As much as it is irritating to not know the reason why, the reality is, most layoffs are fairly random. When people say it’s not your fault, it’s truly not your fault. If a business line gets cut, there’s nothing you could’ve done to prevent it. If your role becomes redundant, there’s not much you could’ve done to avoid it. If you suspect your manager was biased against you, well, chances are your manager didn’t make the decision anyway. A lot goes into the decision making of a layoff — it’s messy, error-prone, and while it may have a method behind the madness (eg. cutting business lines), there is indeed a lot of randomness and bad luck involved.

Remember that a layoff is not a reflection of your performance. Neither is it a failure for you. Do not question your self-worth. If you’re having these thoughts, push them out. You just got hit by bad luck.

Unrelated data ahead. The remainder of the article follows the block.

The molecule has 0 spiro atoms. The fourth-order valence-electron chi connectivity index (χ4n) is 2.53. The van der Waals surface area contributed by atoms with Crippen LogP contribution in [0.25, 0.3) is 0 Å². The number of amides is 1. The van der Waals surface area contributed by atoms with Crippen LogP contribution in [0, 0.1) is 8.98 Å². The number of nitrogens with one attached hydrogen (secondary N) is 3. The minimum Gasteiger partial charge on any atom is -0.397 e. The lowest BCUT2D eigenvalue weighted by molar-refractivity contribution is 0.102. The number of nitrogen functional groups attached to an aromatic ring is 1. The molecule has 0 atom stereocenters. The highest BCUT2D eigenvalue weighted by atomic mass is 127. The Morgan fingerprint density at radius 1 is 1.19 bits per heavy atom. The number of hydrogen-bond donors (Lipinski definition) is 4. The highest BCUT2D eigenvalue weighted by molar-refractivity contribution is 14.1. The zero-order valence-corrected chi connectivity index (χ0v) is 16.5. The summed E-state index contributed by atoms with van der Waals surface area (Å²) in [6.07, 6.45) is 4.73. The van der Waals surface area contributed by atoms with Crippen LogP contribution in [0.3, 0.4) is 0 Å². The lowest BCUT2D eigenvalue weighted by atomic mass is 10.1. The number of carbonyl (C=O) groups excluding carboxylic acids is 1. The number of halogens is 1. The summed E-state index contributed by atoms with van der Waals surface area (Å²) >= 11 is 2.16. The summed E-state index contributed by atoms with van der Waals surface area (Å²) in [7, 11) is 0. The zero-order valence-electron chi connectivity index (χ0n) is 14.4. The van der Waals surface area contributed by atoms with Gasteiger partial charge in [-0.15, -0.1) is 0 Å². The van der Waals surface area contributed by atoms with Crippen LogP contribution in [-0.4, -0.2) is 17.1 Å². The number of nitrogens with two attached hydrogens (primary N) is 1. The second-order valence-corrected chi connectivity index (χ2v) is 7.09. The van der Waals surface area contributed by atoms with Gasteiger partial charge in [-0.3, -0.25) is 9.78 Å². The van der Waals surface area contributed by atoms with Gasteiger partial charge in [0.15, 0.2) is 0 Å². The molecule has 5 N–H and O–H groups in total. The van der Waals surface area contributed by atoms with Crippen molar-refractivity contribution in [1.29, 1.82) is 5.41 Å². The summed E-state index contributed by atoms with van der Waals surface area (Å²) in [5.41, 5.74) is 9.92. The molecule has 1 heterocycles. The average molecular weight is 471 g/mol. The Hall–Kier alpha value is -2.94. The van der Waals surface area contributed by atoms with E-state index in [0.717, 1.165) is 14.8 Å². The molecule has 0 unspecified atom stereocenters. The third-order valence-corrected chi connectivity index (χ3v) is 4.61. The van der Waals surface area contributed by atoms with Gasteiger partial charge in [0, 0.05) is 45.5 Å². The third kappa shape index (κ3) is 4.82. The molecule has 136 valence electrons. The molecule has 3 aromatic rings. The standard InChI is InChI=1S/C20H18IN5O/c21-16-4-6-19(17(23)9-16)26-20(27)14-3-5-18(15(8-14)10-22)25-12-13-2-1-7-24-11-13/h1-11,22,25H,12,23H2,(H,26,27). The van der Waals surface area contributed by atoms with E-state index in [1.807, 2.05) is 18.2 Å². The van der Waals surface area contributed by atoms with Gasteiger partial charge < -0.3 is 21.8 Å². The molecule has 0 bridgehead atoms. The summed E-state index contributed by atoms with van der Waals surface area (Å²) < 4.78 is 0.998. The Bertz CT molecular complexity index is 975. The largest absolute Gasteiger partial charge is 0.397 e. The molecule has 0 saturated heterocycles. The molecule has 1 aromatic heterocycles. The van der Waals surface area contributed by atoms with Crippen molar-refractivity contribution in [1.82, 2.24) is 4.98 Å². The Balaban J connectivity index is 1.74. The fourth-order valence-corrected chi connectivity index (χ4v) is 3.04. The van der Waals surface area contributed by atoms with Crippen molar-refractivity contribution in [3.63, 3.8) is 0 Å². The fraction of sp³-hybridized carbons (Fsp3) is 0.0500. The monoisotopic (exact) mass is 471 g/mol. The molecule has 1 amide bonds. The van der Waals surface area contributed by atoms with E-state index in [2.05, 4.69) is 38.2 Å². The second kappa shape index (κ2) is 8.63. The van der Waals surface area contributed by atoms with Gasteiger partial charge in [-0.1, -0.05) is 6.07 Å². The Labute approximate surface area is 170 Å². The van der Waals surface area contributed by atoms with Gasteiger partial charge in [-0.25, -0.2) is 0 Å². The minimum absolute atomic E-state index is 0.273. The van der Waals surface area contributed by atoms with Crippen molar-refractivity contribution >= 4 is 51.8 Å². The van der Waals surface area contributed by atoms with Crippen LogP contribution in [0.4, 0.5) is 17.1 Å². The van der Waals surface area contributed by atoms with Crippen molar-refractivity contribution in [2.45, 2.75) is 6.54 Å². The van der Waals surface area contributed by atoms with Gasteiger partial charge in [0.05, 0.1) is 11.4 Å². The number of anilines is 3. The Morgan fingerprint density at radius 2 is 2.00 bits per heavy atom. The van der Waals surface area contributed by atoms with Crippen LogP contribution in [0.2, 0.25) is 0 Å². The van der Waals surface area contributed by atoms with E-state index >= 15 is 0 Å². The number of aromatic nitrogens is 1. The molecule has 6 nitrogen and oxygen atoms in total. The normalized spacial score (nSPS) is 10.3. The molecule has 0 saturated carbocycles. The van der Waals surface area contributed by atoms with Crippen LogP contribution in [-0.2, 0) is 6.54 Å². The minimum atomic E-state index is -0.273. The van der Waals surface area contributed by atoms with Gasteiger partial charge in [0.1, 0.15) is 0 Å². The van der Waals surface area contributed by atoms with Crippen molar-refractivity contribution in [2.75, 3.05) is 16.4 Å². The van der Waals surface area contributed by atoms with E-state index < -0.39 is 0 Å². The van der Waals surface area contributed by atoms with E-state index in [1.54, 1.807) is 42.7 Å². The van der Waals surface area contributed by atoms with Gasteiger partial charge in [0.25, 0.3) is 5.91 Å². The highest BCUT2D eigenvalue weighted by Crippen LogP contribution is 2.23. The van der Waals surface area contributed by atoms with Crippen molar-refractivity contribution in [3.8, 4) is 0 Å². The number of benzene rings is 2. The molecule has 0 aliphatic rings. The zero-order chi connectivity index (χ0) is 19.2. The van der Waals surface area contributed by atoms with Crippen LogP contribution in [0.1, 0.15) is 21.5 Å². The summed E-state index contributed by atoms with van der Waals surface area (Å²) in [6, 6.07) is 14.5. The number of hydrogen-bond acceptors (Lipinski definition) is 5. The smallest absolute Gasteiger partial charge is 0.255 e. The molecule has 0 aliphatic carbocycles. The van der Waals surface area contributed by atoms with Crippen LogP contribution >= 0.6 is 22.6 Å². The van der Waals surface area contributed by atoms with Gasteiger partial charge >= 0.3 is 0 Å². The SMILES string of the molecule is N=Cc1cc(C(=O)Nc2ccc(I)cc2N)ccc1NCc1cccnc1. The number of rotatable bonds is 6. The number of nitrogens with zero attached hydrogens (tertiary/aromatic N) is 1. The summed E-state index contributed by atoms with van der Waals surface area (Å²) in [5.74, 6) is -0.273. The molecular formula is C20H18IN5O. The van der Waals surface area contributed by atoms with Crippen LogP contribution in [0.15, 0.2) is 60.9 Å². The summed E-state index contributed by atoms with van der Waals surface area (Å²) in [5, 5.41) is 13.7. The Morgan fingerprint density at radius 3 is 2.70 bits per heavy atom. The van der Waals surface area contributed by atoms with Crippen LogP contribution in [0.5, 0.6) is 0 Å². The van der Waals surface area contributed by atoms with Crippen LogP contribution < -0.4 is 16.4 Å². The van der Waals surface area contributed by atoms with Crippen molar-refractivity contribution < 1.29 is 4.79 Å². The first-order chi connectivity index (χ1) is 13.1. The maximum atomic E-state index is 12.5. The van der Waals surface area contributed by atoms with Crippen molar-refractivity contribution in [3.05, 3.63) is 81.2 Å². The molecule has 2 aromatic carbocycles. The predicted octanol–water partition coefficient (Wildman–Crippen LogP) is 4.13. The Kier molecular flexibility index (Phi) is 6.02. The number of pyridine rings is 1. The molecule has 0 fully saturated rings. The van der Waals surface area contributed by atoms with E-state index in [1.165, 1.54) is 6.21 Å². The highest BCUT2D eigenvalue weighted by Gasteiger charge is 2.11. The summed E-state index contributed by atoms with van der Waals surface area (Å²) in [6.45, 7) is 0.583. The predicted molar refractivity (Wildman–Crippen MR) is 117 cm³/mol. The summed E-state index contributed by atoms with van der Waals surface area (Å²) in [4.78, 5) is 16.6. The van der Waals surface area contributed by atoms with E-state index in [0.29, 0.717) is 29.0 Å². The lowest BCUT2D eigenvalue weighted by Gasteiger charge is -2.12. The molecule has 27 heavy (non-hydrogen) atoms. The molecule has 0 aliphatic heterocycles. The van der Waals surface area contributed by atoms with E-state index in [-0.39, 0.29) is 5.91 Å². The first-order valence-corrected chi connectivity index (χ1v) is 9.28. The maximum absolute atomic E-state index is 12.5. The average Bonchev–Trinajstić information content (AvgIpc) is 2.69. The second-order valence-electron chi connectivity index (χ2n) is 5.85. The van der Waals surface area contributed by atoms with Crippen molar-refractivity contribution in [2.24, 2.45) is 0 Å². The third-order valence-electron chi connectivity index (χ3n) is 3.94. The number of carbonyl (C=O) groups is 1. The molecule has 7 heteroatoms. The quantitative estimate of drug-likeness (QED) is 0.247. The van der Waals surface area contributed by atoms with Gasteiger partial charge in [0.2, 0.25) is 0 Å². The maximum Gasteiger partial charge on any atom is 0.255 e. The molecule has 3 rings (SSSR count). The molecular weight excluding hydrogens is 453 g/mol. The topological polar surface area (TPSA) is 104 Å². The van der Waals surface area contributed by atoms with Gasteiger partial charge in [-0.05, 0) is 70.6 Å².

It’s time to move on

You may be tempted to reach out to your colleagues who weren’t affected by the layoff to figure out why this happened to you. Chances are, nobody will know. Even if they know, they won’t tell you. Heck, it doesn’t matter.

What matters is that you get to start a new chapter in your professional journey. Think about the upside that awaits you — what if you get a new job that is more fulfilling and rewarding than the previous? Yes, you parted with your previous company not on your own terms. Yes, the news caught you unprepared like a deer in front of headlights. So what? What would you have done if you had left on your own terms? Maybe you’d have a job lined up already. You don’t have that right now. So what? You were capable enough to get your previous job. You are more than capable enough to get your next one.

Overcome your inner demons